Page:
World-first pre-clinical model uncovers cause of brain injury after heart surgery

Researchers at The Florey are one step closer to finding new treatments to prevent brain injuries after using a heart-lung machine during heart surgery – a technique used to take over the workload of the heart and lungs, diverting blood and oxygen around the body.

Up to half of heart surgery patients report delirium, short term memory loss, emotional disturbance, trouble concentrating or problem solving, and 1.2-1.6 per cent of patients develop stroke following their surgeries. Up until now, the reason for this has been unclear.

The research, published in Anesthesia & Analgesia today, show world-first evidence of heart-lung machines causing inflammation in the brain and – as a result – brain injuries in patients afterwards. It also shows why this is happening, paving the way for preventative treatments.

Associate Professor Yugeesh Lankadeva leans on a balcony with a black building as a backdrop

The lead researcher on this project, Associate Professor Yugeesh Lankadeva, says the findings will reduce the short-term risk of in-hospital death and improve the long-term quality of life for patients following heart surgery.

“When a patient has a heart transplant, a heart bypass or any procedures to repair or replace heart valves, the heart-lung machine is vital for cardiac surgeons to carry out these major operations. So, it was important to understand how this was impacting the brain,” says Associate Professor Lankadeva.

“We found that neurological complications are likely occurring due to a profound inflammatory response, most likely caused by the blood passing through the heart-lung machine. As it passes through this synthetic tubing and enters the body, inflammatory mediators are released within the bloodstream. This is known as a ‘systemic inflammatory response’ which causes neuroinflammation in several key regions of the brain.”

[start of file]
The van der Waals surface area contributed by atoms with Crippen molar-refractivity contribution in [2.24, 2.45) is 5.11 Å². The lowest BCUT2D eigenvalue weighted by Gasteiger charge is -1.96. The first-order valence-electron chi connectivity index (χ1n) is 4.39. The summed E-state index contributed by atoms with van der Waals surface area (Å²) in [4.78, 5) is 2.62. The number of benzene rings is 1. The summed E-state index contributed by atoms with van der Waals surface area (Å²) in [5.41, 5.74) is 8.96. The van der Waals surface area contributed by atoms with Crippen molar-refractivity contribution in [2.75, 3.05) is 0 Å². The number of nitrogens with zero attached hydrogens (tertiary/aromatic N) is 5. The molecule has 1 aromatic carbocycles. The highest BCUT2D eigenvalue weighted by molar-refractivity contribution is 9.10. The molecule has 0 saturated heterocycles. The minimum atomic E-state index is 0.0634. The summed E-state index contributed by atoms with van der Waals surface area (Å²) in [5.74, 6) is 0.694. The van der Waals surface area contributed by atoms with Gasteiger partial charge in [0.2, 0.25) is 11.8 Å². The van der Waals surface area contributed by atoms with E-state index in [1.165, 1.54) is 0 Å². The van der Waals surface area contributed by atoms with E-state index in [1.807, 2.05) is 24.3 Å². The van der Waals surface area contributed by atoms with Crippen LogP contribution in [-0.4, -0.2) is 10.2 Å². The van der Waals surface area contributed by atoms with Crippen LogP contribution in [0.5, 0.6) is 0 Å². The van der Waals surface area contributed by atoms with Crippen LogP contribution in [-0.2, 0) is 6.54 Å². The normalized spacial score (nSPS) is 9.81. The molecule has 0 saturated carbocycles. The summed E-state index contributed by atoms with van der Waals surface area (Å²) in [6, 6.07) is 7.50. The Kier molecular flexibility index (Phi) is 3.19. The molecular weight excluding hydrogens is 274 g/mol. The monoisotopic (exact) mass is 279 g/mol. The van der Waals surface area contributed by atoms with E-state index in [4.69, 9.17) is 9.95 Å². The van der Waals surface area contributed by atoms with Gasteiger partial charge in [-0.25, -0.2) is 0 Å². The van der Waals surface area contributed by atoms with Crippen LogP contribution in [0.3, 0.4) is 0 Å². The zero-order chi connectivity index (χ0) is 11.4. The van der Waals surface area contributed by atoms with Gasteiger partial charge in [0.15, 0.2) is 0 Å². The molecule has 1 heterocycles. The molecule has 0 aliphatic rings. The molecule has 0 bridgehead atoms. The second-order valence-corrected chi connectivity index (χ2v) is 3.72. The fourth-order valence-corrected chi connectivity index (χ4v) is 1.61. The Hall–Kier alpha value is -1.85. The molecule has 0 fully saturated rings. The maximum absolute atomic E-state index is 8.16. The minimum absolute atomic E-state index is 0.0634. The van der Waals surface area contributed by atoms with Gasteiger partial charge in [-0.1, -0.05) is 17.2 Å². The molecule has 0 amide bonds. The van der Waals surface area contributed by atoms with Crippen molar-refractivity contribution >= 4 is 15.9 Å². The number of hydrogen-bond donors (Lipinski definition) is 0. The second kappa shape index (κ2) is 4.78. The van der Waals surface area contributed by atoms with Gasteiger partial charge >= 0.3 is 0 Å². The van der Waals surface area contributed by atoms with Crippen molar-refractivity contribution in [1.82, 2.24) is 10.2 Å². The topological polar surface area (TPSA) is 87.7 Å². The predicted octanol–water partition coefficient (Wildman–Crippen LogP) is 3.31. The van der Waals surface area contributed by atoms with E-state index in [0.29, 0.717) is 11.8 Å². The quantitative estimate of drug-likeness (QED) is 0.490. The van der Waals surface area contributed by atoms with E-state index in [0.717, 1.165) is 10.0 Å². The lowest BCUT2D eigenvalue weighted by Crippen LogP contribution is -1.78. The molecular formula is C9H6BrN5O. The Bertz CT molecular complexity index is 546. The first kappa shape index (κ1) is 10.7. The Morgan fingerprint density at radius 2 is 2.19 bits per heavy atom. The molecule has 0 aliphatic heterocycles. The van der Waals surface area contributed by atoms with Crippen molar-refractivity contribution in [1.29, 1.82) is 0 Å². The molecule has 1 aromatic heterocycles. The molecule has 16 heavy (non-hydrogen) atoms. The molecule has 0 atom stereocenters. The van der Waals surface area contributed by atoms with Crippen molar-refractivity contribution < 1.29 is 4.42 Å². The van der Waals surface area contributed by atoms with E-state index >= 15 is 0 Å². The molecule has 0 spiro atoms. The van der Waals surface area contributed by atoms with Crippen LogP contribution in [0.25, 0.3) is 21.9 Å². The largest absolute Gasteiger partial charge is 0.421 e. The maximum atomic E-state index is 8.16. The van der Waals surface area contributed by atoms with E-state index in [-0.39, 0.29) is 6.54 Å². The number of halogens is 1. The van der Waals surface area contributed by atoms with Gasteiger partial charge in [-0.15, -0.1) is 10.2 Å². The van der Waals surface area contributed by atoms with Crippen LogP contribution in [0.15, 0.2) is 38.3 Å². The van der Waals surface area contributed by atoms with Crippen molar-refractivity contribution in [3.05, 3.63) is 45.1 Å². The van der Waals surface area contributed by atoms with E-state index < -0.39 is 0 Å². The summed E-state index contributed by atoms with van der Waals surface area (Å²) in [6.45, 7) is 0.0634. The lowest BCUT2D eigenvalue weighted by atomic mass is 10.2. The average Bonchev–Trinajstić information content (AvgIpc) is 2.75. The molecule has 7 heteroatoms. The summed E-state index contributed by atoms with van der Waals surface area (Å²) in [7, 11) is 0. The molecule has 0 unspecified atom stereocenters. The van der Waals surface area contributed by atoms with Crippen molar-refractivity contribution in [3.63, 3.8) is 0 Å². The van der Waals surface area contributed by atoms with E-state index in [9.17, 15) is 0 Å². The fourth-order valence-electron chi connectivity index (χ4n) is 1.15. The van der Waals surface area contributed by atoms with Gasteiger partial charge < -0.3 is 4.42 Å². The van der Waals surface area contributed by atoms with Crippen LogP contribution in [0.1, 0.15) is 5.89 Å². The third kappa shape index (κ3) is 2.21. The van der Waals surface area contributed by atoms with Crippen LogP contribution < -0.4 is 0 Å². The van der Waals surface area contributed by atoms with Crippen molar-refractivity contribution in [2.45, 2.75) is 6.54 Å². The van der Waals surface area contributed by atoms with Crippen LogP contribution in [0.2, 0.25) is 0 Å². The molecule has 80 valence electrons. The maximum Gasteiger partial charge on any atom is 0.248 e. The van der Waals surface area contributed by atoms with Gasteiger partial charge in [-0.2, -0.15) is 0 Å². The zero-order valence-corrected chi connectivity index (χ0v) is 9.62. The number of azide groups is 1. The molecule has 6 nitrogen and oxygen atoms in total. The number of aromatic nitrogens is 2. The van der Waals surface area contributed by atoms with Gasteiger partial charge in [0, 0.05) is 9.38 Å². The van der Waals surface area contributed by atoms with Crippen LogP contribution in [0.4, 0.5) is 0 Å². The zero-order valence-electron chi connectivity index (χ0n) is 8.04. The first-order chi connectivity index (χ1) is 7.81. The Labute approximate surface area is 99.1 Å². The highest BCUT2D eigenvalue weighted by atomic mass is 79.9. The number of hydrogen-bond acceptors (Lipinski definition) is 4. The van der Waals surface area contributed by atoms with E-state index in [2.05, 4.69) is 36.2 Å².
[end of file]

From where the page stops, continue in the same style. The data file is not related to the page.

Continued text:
Researchers saw that the systemic inflammatory response is fast and was likely to be causing neuroinflammation by disrupting the blood-brain barrier, the biological wall that protects the brain.

Importantly, this research also disproves a theory that a lack of oxygen in the brain during surgery is the cause of acute brain injury. Instead, the team found that neuroinflammatory injury occurs even in the absence of reduced oxygen levels – also known as hypoxia – in the brain.

“Thanks to our research we know why these neurological complications occur and when to administer treatment for the best chance of success,” said Associate Professor Lankadeva.

Reaching this point was not without its challenges. Unless you can monitor the health of an organ throughout a procedure, it’s impossible to know what is causing damage to that organ, or when.

To understand more about how brain injury was occurring during heart surgery, Associate Professor Lankadeva’s team developed a pre-clinical model that enabled them to monitor brain health before, during and after surgery.

“The missing piece now is the treatment itself. That is our next step – to develop targeted therapies that prevent neuroinflammation from occurring, stopping injury to the brain before it happens. Our model will be an essential part of the pathway to develop these novel therapies,” he continued.

“In fact, we hope this model will become an essential tool for all scientists and clinicians conducting cardiovascular and neurovascular research, enabling them to rapidly test experimental breakthroughs, bringing us one step closer to improving brain health outcomes for patients requiring heart surgery everywhere.”

This research was made possible by funding from the National Heart Foundation of Australia and the Australian Government’s National Health and Medical Research Council.

This is a paper led by researchers at The Florey Institute, in partnership with cardiac surgeon Associate Professor Andrew Cochrane of Monash Health, cardiac anaesthetists Associate Professor Peter McCall and Associate Professor Lachlan Miles of Austin Health, clinical perfusionist Mr Bruno Marino of Cellsaving and Perfusion Resources, and intensive care physician Professor Rinaldo Bellomo of Melbourne Medical School, University of Melbourne.